But it is once Keaton falls asleep that Sherlock Jr. really gets on its way to establishing itself as one of the greatest achievements in all of cinema. From hereon in, the film is full of tricks and stunts, some of them down to technical wizardry, others more closely linked to traditional stage conjuring, but all of them sheer cinemagic! Keaton steps out of his own sleeping body and walks up the cinema aisle and right into the screen, where he joins the action of the movie. What follows is one of my favourite scenes of all time; Keaton remains on screen as the background changes behind him several times, causing surfaces to disappear from under him or objects to suddenly appear in his path. The transition from background to background is astonishingly smooth and Keaton revealed years later that he and his cameraman used surveyor’s equiptment to position Keaton and the camera in exactly the right position. This excruciating process paid off in spades.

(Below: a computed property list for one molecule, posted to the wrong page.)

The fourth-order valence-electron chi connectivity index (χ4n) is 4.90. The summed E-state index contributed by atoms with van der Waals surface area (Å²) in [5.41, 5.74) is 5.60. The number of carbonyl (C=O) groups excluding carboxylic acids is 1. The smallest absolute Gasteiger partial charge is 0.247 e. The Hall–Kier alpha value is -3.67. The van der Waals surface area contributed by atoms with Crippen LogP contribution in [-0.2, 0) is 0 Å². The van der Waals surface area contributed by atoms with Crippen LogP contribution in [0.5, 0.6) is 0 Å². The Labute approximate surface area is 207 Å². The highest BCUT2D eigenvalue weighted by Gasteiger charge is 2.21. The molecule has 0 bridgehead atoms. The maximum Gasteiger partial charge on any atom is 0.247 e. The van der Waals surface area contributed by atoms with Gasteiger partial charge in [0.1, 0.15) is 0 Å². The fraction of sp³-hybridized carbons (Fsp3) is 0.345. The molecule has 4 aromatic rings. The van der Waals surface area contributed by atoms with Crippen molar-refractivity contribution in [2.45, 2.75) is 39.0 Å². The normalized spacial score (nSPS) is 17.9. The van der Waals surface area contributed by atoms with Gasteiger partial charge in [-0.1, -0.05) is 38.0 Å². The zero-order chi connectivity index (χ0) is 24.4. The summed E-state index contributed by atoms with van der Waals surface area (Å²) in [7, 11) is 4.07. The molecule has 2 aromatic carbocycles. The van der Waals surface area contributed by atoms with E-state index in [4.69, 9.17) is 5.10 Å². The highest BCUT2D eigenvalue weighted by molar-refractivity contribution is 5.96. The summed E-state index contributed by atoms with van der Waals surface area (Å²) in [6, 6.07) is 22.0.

The film within a film settles down as Keaton finds himself playing the role of the world’s greatest detective. Resplendent in suit and top hat, Keaton has become Sherlock Jr., suddenly in possession of a completely assured manner. Now it is his enemies who are the dupes, though Keaton pays them little attention and foils them without really trying. He wanders through a series of booby traps, foiling each in turn. Most brilliant of all is his clearance of a pool table upon which one of the balls has been replaced with an explosive replica. Keaton performs a series of amazing trick shots, gradually pocketing every ball while never coming into contact with the explosive device once. Instantly, he is the coolest person I’ve ever seen but there’s plenty more to come!